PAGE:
8. ^ "Re-release City". Zzap. No. 40. Newsfield. 14 July 1988. p. 9. Retrieved 15 December 2022.
  9. ^ a b "Advert: "Only Elite Games Are Good Enough For An Encore"". Zzap. No. 39. Newsfield. 9 June 1988. pp. 2–3. Retrieved 15 December 2022.
  10. ^ "The British Invasion". Nintendo Power. Vol. 23. Nintendo of America. April 1991. p. 47.
  11. ^ Sharwood, Simon (29 January 2014). "Sinclair's ZX Spectrum to LIVE AGAIN!". The Register. Archived from the original on 31 January 2014. Retrieved 31 January 2014.
  12. ^ Hamilton, Alex (2 January 2014). "ZX Spectrum is coming back as a Bluetooth keyboard". TechRadar. Archived from the original on 4 February 2014. Retrieved 31 January 2014.
  13. ^ Curtis, Sophie (2 January 2014). "ZX Spectrum to be resurrected as Bluetooth keyboard". The Daily Telegraph. Archived from the original on 6 January 2014. Retrieved 31 January 2014.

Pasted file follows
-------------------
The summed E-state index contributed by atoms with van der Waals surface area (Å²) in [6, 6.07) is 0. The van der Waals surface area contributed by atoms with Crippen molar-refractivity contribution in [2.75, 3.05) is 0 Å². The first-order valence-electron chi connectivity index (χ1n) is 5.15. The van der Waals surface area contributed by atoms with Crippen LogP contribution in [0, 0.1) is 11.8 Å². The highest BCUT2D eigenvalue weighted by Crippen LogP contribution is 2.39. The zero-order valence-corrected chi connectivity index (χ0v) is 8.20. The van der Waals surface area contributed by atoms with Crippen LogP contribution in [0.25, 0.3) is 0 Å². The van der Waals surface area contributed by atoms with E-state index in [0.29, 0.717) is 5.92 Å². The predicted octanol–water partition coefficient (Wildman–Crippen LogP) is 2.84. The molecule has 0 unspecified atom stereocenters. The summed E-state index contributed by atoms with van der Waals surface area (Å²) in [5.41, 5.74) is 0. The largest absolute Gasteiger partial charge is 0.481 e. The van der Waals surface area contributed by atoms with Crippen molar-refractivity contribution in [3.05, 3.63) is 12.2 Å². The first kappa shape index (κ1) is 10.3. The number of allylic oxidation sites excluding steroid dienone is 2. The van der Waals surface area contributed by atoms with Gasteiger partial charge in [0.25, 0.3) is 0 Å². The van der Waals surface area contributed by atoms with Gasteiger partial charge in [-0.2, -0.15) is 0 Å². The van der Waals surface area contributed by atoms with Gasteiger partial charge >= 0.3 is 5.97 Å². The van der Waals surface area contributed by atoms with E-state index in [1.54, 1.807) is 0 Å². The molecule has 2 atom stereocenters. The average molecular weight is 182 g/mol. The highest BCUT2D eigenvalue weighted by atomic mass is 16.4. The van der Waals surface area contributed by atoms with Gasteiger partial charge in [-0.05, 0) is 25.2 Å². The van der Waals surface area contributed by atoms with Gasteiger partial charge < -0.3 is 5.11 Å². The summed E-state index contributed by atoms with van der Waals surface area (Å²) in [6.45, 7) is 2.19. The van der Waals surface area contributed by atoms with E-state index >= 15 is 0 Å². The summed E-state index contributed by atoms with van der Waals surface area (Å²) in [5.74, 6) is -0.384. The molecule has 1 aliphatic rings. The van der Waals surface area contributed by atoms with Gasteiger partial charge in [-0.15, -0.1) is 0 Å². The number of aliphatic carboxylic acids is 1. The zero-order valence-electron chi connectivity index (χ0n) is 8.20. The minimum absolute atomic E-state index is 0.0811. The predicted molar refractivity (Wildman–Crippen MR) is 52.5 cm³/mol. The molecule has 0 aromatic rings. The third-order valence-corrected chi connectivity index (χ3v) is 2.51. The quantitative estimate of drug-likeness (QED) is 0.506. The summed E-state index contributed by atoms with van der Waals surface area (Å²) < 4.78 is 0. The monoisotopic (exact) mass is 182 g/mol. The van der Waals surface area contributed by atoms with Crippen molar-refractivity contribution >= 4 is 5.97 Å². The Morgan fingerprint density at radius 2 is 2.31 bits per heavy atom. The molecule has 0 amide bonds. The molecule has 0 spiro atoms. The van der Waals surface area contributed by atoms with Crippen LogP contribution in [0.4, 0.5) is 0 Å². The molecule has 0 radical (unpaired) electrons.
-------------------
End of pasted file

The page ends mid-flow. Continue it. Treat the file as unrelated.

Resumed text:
14. ^ Alex Hern. "ZX Spectrum Kickstarter project stalls over unpaid developer bills". The Guardian. Archived from the original on 27 June 2015. Retrieved 26 June 2015.
  15. ^ F, Casey (2014-02-03). "Elite Systems Blaster". Leviathyn.com. Retrieved 14 May 2016.
  16. ^ Wilcox, Steve. "Temporary Withdrawal From App Stores". Elite Systems. Elite Systems. Archived from the original on March 6, 2014. Retrieved 14 May 2016.{{cite web}}: CS1 maint: unfit URL (link)
  17. ^ Corriea, Alexa Ray (2014-04-30). "ZX Spectrum keyboad maker pays overdue royalties". Polygon.com. Vox Media. Retrieved 14 May 2016.
  18. ^ Rundle, Michael (2015-10-01). "Which of the 'retro' Spectrum remakes is worth your £100?". Wired UK. ISSN 1357-0978. Retrieved 2020-07-30.
  19. ^ Yin-Poole, Wesley (2016-07-08). "When Kickstarters go bad: chasing down the Recreated ZX Spectrum". Eurogamer. Retrieved 2020-07-30.

External links[edit]